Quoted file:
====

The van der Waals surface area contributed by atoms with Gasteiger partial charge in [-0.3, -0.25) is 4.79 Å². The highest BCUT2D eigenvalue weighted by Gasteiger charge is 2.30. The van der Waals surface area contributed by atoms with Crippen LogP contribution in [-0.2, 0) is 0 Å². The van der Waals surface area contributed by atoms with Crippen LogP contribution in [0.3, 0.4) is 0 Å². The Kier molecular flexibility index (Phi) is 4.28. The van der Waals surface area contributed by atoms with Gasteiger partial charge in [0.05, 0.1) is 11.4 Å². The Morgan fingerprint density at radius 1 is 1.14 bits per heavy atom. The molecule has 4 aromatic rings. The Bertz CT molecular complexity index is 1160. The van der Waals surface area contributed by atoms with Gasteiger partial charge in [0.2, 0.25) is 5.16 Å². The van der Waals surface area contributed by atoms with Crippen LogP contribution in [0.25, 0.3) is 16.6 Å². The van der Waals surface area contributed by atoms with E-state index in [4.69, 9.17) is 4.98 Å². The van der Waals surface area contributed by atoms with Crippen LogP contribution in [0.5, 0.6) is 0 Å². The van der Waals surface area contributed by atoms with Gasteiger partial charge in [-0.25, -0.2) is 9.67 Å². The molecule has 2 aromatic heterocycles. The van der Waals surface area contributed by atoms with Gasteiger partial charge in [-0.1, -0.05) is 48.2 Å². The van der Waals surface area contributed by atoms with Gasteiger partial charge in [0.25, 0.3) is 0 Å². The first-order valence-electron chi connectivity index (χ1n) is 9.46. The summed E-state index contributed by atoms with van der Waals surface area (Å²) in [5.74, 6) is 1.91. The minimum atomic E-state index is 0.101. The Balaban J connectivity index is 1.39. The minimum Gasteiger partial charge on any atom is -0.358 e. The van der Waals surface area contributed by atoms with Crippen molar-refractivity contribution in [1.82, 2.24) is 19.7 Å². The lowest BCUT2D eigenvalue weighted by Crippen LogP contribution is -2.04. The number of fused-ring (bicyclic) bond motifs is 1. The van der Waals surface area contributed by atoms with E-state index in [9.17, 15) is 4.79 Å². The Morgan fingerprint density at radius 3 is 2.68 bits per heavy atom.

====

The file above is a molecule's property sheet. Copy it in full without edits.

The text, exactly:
The van der Waals surface area contributed by atoms with Gasteiger partial charge in [-0.3, -0.25) is 4.79 Å². The highest BCUT2D eigenvalue weighted by Gasteiger charge is 2.30. The van der Waals surface area contributed by atoms with Crippen LogP contribution in [-0.2, 0) is 0 Å². The van der Waals surface area contributed by atoms with Crippen LogP contribution in [0.3, 0.4) is 0 Å². The Kier molecular flexibility index (Phi) is 4.28. The van der Waals surface area contributed by atoms with Gasteiger partial charge in [0.05, 0.1) is 11.4 Å². The Morgan fingerprint density at radius 1 is 1.14 bits per heavy atom. The molecule has 4 aromatic rings. The Bertz CT molecular complexity index is 1160. The van der Waals surface area contributed by atoms with Gasteiger partial charge in [0.2, 0.25) is 5.16 Å². The van der Waals surface area contributed by atoms with Crippen LogP contribution in [0.25, 0.3) is 16.6 Å². The van der Waals surface area contributed by atoms with E-state index in [4.69, 9.17) is 4.98 Å². The van der Waals surface area contributed by atoms with Crippen LogP contribution in [0.5, 0.6) is 0 Å². The van der Waals surface area contributed by atoms with Gasteiger partial charge in [-0.25, -0.2) is 9.67 Å². The molecule has 2 aromatic heterocycles. The van der Waals surface area contributed by atoms with Gasteiger partial charge in [-0.1, -0.05) is 48.2 Å². The van der Waals surface area contributed by atoms with Gasteiger partial charge in [0.25, 0.3) is 0 Å². The first-order valence-electron chi connectivity index (χ1n) is 9.46. The summed E-state index contributed by atoms with van der Waals surface area (Å²) in [5.74, 6) is 1.91. The minimum atomic E-state index is 0.101. The Balaban J connectivity index is 1.39. The minimum Gasteiger partial charge on any atom is -0.358 e. The van der Waals surface area contributed by atoms with Crippen molar-refractivity contribution in [1.82, 2.24) is 19.7 Å². The lowest BCUT2D eigenvalue weighted by Crippen LogP contribution is -2.04. The number of fused-ring (bicyclic) bond motifs is 1. The van der Waals surface area contributed by atoms with E-state index in [9.17, 15) is 4.79 Å². The Morgan fingerprint density at radius 3 is 2.68 bits per heavy atom.